fbpx
facebook app symbol  twitter  linkedin  instagram 1
 

LOS ANGELES — Fresh from the successful premiere of Reservation Dogs, series co-creator Sterlin Harjo (Seminole) is teaming with NBA all-star LeBron James and writer/director Sydney Freeland (Dine) to create Rez Ball, a feature film for Netflix.

Rez Ball will bring to life what American Indians have known for a long time: Native youth love basketball.

Want more Native News? Get the free daily newsletter today.

The drama will portray the fictional Chuska Warriors, a Native American high school basketball team from Chuska, New Mexico, that must band together after losing their star player if they want to keep their quest for a state championship alive, according to the series’ description. Rez Ball has been described as “an all-American underdog story about Navajo kids and coaches told from the inside-out.”

There is considerable excitement in Indian Country about the new movie and what it can do for Native youth who love to hoop. 

"Whenever the plight of our Native American athletes can be highlighted on a platform such as what Springhill Productions (LeBron James) is creating along with their partners, it is a great thing,” said GinaMarie Scarpa, president and CEO of the Native American Basketball Foundation (NABI), which hosts an annual basketball tournament that attracts Native youth from more 150 tribes across Indian Country. 

Scarpa told Native News Online that she appreciates that many Native American advisors will be working on the production to ensure accuracy.

“A production of this magnitude can only assist NABI and the many Native American ‘rez ball’ tournaments who for many years have been ‘fighting the good fight’ in showcasing our Native American athletes, telling their stories and accomplishing our goals of creating more opportunities for our athletes to succeed both athletically and academically,” Scarpa said.

Former NBA all-star A.C. Green, who was on the San Carlos and Navajo Nations this week giving away back-to-school supplies and toys, annually attends the NABI tournament.

“LeBron’s film will only help spread the word about how big basketball is on reservations. Since I attend NABI each year, I know there is a lot of excitement among Native youth about basketball. The film will bring more excitement and encouragement to help the underserved Native youth,” Green told Native News Online. “If asked to help on the film, I will help in any way possible.”

Also, joining Harjo and James on the Rez Ball production team will be Freeland, who will serve as director. Freeland wrote and directed some of the episodes for Reservation Dogs.

"Basketball on the Rez is like high school football in West Texas. It has a fanatical following that few sports can rival," Freeland told The Hollywood Reporter. "This is a story that's commonplace on Indian reservations all over the US, but most people aren't even aware it exists. What we want to do is bring people into our world, to tell a story about the people and places we know, and what better way to do that than through a sports movie?"

Rez Ball will be the first major film drama about Native American basketball, following documentary films and television series that chronicled tribal basketball. 

In 2011, Off the Rez, a documentary film by Jonathan Hock, followed the high school career of Shoni Schimmel who left the Umatilla Indian Reservation to follow her dream to make it big. Schimmel’s mother, Ceci Moses, was the coach. The film highlighted the challenges the family had to hold on to their tribal culture and traditions. Schimmel went on to be a standout at the University of Louisville and then on to the Women’s National Basketball League.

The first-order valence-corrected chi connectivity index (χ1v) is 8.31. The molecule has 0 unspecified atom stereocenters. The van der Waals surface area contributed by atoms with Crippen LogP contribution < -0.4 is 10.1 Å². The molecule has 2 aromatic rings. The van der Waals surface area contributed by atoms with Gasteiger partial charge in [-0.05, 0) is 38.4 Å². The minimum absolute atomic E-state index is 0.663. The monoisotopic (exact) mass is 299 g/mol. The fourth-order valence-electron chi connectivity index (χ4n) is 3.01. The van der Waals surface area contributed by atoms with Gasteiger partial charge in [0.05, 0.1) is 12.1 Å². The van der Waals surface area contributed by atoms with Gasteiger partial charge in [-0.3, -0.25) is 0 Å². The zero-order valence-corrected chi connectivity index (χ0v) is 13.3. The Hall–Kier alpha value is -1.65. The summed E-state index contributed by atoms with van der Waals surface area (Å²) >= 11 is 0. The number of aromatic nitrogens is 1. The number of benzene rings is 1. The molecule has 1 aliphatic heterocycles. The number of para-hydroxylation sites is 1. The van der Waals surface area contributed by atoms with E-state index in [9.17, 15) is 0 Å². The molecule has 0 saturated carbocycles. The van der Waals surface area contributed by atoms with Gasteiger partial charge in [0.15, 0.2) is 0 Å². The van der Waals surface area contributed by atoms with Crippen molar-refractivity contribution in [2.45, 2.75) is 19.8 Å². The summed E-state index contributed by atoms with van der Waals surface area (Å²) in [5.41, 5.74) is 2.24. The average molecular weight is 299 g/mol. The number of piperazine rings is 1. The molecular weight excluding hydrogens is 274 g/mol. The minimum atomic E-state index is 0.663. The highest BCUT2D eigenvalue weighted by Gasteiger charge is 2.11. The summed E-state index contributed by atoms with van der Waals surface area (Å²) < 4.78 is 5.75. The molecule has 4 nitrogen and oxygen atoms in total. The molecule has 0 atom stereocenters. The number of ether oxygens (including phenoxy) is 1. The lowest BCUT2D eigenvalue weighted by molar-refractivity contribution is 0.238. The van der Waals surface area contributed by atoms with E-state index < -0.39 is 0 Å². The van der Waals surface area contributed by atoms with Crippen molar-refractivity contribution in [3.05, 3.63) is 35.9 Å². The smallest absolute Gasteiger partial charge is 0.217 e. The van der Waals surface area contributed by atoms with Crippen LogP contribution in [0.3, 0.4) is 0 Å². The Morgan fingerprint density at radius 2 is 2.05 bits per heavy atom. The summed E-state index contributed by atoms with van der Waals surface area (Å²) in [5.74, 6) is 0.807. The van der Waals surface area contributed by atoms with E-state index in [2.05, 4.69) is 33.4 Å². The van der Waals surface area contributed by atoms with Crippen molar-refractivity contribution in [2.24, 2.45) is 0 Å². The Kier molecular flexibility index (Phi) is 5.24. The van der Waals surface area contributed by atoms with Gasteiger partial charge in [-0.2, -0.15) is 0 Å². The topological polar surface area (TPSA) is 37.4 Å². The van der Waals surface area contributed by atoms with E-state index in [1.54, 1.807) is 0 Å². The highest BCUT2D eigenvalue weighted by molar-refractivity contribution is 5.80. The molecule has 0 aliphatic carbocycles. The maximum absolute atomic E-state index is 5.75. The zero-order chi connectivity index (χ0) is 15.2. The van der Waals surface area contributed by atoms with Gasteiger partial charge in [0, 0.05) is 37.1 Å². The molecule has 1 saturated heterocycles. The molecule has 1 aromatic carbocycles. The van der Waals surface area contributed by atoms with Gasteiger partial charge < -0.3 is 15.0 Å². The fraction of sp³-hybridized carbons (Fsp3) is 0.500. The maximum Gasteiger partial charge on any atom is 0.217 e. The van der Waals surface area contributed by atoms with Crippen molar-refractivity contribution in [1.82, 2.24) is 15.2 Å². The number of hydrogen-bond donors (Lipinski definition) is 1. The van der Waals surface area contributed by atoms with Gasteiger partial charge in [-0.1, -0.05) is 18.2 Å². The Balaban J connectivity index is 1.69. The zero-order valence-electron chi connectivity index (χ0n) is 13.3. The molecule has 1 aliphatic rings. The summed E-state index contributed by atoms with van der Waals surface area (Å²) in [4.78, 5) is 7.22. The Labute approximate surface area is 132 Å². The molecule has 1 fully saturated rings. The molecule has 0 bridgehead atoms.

In 2019, Netflix released the documentary series Basketball or Nothing about the Chinle High School basketball team with a passionate fan base on the Navajo Nation in northeastern Arizona.  The series, which was co-produced by professional golfer Rickie Fowler (Dine), followed the Chinle High team’s quest for a state championship and the players’ lives on the reservation.

More Stories Like This

Here's What's Going On In Indian Country, May 17th —May 23rd
Q&A: Diné Designer and Entrepreneur Amy Denet Deal on Being Honored by CNN
Forge Project Awards $150,000 to Native American Artists
Q&A: Ojibwe Designer Lucie Skjefte on New Collaboration with Minnetonka Footwear
Q&A: Kevin Sur (Kānaka Maoli), Co-Host of KEXP’s ‘Sounds of Survivance'

These stories must be heard.

This May, we are highlighting our coverage of Indian boarding schools and their generational impact on Native families and Native communities. Giving survivors of boarding schools and their descendants the opportunity to share their stories is an important step toward healing — not just because they are speaking, but because they are being heard. Their stories must be heard. Help our efforts to make sure Native stories and Native voices are heard in 2024. Please consider a recurring donation to help fund our ongoing coverage of Indian boarding schools. Donate to Native News Online today and support independent Indigenous-centered journalism. Thank you.

About The Author
Levi Rickert
Author: Levi RickertEmail: This email address is being protected from spambots. You need JavaScript enabled to view it.
Levi "Calm Before the Storm" Rickert (Prairie Band Potawatomi Nation) is the founder, publisher and editor of Native News Online. Rickert was awarded Best Column 2021 Native Media Award for the print/online category by the Native American Journalists Association. He serves on the advisory board of the Multicultural Media Correspondents Association. He can be reached at [email protected].